One of the reasons a journalist would prefer a physical interview with Edward Ouko, the former Auditor General, is his affable demeanour.
After almost a year of being away from the public glare, one can’t help wondering whether his signature smile tarries or whether the bitter experiences that marked the latter stages of his tenure have wiped it away.
In his eight-year “cold war” with the executive - a war that was characterised by deep mistrust that at one time saw Ouko claim that his life was under threat - he never stopped smiling, at least not publicly.
Perhaps it only masked his mortal fears and frustrations. Audits, any kind of scrutiny, can be annoying.
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It is not just governments and companies that squirm at the sight of an accountant, even in a family unit one of the biggest reasons for divorce cases is about cash and spending.
And this is exactly how the Jubilee government reacted to Ouko’s first audit reports. From there on, it was a bumpy ride for Ouko.
It is a period that left him little time to tend to his personal matters, but now with time on his hands, he is freer to get his retirement plans back on track.
When this writer called him on Thursday last week requesting an interview, the former top accountant was preparing for a business trip to Mombasa.
“Actually, I was just heading to the airport when you called,” he said but agreed to a video interview later in the evening.
I rued the missed opportunity that a sit-down with the former employee at the African Development Bank (AfDB) would have afforded me in unravelling the mystery behind his charm.
But Ouko has barely changed; he still wears his broad smile and his clean-shaven head still shines as it did when he first took over office in 2011.
Probably the only thing that has changed is his dressing style.
When his image first flashed on my computer screen during our scheduled interview via Zoom, I could not help noting his casual checked shirt, a sharp departure from his characteristic business suits and ties that many Kenyans were accustomed to during his tenure.
He looked contended, having freed up his mind of the clutter of the numerous audits that had to be done every financial year as per the dictate of the Constitution.
Instead, his personal and family issues have taken up a much bigger space in his diary.
In August last year, Mr Ouko retired as the country’s first Auditor General under the 2010 Constitution, having served his eight-year, non-renewable term in office.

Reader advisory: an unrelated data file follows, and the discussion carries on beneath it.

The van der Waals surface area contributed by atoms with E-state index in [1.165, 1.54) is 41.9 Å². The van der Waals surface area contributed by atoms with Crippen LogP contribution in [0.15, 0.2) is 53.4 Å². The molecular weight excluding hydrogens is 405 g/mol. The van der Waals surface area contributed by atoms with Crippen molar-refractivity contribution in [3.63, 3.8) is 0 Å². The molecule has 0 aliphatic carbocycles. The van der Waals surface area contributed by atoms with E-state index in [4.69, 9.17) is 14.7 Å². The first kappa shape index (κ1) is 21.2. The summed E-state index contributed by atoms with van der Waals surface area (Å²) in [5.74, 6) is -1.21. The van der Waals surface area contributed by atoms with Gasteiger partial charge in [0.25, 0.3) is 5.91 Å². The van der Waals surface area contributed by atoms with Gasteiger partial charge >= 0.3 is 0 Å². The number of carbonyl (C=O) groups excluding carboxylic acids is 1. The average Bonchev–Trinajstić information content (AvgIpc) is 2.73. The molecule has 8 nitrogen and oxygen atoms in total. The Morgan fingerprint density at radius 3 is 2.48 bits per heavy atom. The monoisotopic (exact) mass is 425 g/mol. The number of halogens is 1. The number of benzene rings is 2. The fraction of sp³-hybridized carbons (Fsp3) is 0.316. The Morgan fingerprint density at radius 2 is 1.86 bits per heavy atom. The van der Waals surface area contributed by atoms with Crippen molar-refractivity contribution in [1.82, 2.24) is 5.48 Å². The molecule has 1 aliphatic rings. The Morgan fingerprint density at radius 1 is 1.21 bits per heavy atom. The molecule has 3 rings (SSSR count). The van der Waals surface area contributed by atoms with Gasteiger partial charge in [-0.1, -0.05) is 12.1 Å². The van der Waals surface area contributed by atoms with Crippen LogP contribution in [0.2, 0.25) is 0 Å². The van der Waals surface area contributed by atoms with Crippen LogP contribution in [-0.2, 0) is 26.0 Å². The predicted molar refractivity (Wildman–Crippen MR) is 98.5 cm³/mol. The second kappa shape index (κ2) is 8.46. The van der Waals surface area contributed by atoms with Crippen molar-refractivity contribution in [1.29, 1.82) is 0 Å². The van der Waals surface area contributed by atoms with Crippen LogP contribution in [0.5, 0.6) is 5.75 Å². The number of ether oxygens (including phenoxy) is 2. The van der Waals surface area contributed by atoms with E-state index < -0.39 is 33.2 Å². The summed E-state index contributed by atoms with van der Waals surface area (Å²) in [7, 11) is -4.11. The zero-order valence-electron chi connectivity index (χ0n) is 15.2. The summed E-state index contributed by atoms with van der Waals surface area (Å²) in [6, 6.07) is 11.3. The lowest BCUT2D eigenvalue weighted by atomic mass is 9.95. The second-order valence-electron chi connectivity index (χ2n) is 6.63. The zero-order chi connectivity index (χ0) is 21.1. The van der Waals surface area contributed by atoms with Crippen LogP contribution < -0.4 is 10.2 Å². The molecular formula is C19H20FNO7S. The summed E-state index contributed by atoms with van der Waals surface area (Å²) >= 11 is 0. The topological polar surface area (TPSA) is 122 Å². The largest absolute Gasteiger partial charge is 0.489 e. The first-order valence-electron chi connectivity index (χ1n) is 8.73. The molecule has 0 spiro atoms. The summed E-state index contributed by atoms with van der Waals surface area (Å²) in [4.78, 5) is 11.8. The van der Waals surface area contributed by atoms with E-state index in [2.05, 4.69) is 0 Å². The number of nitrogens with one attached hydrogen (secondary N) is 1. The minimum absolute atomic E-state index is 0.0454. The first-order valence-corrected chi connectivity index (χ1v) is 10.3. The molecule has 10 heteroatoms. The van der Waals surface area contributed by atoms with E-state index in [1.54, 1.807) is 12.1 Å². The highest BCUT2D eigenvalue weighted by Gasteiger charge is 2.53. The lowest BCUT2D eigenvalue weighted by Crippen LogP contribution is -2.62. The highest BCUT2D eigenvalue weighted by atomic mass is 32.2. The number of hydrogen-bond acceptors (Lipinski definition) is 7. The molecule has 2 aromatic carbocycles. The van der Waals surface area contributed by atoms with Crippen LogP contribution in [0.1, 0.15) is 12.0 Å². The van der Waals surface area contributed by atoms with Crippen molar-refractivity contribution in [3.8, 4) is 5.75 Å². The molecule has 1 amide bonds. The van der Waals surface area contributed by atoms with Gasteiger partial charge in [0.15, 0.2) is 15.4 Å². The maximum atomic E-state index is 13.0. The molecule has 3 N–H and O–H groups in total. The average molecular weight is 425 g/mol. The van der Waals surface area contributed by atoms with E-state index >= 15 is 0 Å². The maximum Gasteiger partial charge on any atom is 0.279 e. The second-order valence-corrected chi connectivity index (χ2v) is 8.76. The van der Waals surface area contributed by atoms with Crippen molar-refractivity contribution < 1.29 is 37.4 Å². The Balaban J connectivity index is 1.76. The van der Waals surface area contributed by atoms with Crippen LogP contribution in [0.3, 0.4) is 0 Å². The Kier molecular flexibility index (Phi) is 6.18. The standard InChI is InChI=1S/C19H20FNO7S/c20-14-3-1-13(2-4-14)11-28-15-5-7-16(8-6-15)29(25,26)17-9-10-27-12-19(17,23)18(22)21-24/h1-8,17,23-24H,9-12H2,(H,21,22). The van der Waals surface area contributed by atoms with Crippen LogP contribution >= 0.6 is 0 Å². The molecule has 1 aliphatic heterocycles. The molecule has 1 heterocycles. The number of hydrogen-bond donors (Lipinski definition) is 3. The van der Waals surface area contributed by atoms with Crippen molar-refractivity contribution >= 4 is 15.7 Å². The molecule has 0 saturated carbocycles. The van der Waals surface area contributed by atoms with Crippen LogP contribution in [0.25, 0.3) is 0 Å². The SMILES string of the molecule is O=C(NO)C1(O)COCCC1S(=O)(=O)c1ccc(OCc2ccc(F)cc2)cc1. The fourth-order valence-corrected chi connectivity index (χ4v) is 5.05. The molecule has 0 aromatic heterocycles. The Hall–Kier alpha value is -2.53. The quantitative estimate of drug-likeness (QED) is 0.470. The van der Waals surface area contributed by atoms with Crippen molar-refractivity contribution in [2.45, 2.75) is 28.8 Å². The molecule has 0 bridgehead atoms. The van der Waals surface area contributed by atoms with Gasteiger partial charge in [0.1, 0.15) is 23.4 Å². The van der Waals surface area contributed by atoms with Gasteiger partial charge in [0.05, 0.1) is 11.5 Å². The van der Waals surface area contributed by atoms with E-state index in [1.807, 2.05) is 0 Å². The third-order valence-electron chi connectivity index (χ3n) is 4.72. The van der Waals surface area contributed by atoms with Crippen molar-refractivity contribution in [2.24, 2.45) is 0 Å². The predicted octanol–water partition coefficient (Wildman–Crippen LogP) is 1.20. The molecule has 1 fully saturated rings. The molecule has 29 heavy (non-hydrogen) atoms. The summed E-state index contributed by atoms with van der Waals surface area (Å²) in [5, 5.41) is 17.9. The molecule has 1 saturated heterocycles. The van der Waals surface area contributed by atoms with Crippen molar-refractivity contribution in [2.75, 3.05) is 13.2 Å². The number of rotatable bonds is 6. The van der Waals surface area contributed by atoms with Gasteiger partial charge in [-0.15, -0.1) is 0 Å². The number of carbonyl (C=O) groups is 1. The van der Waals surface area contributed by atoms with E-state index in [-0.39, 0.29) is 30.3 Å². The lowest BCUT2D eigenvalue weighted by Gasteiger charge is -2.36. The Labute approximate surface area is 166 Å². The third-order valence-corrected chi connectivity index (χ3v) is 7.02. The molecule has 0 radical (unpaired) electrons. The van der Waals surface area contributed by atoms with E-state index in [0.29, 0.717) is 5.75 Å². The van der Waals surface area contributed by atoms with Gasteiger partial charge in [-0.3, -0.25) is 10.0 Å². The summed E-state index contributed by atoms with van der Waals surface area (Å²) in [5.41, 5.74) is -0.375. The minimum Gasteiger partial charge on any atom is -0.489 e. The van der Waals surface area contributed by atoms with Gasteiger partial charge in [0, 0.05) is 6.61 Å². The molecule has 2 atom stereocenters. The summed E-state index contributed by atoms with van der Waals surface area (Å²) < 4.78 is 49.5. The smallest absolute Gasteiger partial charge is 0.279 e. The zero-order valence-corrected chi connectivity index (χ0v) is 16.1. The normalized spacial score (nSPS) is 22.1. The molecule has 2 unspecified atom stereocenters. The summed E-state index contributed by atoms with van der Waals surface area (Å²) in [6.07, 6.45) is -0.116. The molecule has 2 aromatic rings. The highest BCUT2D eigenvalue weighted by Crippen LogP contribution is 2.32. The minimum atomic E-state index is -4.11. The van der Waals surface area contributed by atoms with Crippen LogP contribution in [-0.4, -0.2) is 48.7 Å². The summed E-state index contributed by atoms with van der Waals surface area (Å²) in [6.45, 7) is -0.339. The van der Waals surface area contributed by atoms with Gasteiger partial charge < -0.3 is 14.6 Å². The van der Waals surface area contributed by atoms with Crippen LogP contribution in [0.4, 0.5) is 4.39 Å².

In the one year Ouko has been out of office, the top accountant also did an audit of himself. The verdict is not as colorful as he expected. He admits that he has to fix it.
“I have realised that during the eight years, I really never devoted much time to myself and, I would say, my family too,” he says.
But you would be forgiven to think that this means he has totally kicked back and settled into retirement.
Far from it, he is still up for that occasional consultancy gig, drawing from his vast connections locally and internationally.
“Right now, I have got some committees where I sit, and that is very important,” he says.
Our conversation is against the backdrop of the country’s 10th anniversary of the promulgation of the new Constitution, with his former office playing a critical role in catalysing the aspirations of Kenyans in the new social contract.
Kenyans adopted the new Constitution full of optimism on August 27, 2010.
It is this euphoria of optimism that lured Ouko from his prestigious post at Afdb where he had worked in various capacities for 24 years, rising to the vice-presidential level as the bank’s auditor.
His resume is quite rich. He has 30 years’ experience in matters of auditing, accounting and investigations during which he reckons auditors are perceived more as foes than allies even by their employers.
Former Cabinet Secretary for National Treasury Henry Rotich dismissed Ouko’s report as unprofessionally done, noting that their own review had shown that no resources were lost.
“The National Treasury… would not like to see the annual audit exercise reduced to a ritual for tainting the integrity of public offices and a national executive committed to good governance,” said Rotich on the claim that Sh66.8 billion from the 2013/14 budget was spent irregularly.
This was one of the many run-ins that Ouko had with the executive, a relationship that he reckons has remained cold up to this day.